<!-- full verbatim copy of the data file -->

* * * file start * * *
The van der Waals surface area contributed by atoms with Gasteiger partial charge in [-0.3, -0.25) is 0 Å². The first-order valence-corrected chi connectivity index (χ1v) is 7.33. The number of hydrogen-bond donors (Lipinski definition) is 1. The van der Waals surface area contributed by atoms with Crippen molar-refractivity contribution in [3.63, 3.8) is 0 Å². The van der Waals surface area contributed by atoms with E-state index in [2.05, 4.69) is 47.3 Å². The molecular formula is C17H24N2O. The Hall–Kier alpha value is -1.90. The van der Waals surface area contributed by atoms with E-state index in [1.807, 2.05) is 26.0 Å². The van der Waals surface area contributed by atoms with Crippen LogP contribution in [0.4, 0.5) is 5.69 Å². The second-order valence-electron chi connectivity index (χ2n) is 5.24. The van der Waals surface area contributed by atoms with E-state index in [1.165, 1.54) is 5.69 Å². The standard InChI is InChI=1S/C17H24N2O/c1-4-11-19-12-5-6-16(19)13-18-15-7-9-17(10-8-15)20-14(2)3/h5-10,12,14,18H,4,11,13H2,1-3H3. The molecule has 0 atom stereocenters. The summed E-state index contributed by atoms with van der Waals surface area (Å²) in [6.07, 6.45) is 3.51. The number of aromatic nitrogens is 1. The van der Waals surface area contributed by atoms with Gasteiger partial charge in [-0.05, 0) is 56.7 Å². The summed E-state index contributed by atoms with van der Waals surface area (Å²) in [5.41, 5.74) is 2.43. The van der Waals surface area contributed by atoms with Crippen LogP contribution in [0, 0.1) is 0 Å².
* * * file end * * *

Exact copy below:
The van der Waals surface area contributed by atoms with Gasteiger partial charge in [-0.3, -0.25) is 0 Å². The first-order valence-corrected chi connectivity index (χ1v) is 7.33. The number of hydrogen-bond donors (Lipinski definition) is 1. The van der Waals surface area contributed by atoms with Crippen molar-refractivity contribution in [3.63, 3.8) is 0 Å². The van der Waals surface area contributed by atoms with E-state index in [2.05, 4.69) is 47.3 Å². The molecular formula is C17H24N2O. The Hall–Kier alpha value is -1.90. The van der Waals surface area contributed by atoms with E-state index in [1.807, 2.05) is 26.0 Å². The van der Waals surface area contributed by atoms with Crippen LogP contribution in [0.4, 0.5) is 5.69 Å². The second-order valence-electron chi connectivity index (χ2n) is 5.24. The van der Waals surface area contributed by atoms with E-state index in [1.165, 1.54) is 5.69 Å². The standard InChI is InChI=1S/C17H24N2O/c1-4-11-19-12-5-6-16(19)13-18-15-7-9-17(10-8-15)20-14(2)3/h5-10,12,14,18H,4,11,13H2,1-3H3. The molecule has 0 atom stereocenters. The summed E-state index contributed by atoms with van der Waals surface area (Å²) in [6.07, 6.45) is 3.51. The number of aromatic nitrogens is 1. The van der Waals surface area contributed by atoms with Gasteiger partial charge in [-0.05, 0) is 56.7 Å². The summed E-state index contributed by atoms with van der Waals surface area (Å²) in [5.41, 5.74) is 2.43. The van der Waals surface area contributed by atoms with Crippen LogP contribution in [0, 0.1) is 0 Å².